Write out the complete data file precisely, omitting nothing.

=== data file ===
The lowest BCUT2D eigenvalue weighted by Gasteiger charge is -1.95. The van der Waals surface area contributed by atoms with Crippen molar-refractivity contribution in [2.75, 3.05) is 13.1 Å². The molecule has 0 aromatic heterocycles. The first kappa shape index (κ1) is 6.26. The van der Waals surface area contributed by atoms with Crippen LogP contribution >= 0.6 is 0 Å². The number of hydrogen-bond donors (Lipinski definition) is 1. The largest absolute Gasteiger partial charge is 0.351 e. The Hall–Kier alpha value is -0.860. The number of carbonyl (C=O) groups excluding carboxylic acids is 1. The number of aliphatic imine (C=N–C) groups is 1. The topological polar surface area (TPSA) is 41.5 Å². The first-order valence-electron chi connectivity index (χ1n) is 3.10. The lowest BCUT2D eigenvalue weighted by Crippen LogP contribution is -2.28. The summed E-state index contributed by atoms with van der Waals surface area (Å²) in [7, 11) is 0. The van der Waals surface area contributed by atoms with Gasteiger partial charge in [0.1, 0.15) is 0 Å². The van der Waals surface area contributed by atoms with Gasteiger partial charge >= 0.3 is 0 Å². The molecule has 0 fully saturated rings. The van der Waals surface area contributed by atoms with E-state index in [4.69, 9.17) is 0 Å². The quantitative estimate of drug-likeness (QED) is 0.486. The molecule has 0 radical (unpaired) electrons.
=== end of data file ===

The lowest BCUT2D eigenvalue weighted by Gasteiger charge is -1.95. The van der Waals surface area contributed by atoms with Crippen molar-refractivity contribution in [2.75, 3.05) is 13.1 Å². The molecule has 0 aromatic heterocycles. The first kappa shape index (κ1) is 6.26. The van der Waals surface area contributed by atoms with Crippen LogP contribution >= 0.6 is 0 Å². The number of hydrogen-bond donors (Lipinski definition) is 1. The largest absolute Gasteiger partial charge is 0.351 e. The Hall–Kier alpha value is -0.860. The number of carbonyl (C=O) groups excluding carboxylic acids is 1. The number of aliphatic imine (C=N–C) groups is 1. The topological polar surface area (TPSA) is 41.5 Å². The first-order valence-electron chi connectivity index (χ1n) is 3.10. The lowest BCUT2D eigenvalue weighted by Crippen LogP contribution is -2.28. The summed E-state index contributed by atoms with van der Waals surface area (Å²) in [7, 11) is 0. The van der Waals surface area contributed by atoms with Gasteiger partial charge in [0.1, 0.15) is 0 Å². The van der Waals surface area contributed by atoms with Gasteiger partial charge >= 0.3 is 0 Å². The molecule has 0 fully saturated rings. The van der Waals surface area contributed by atoms with E-state index in [4.69, 9.17) is 0 Å². The quantitative estimate of drug-likeness (QED) is 0.486. The molecule has 0 radical (unpaired) electrons.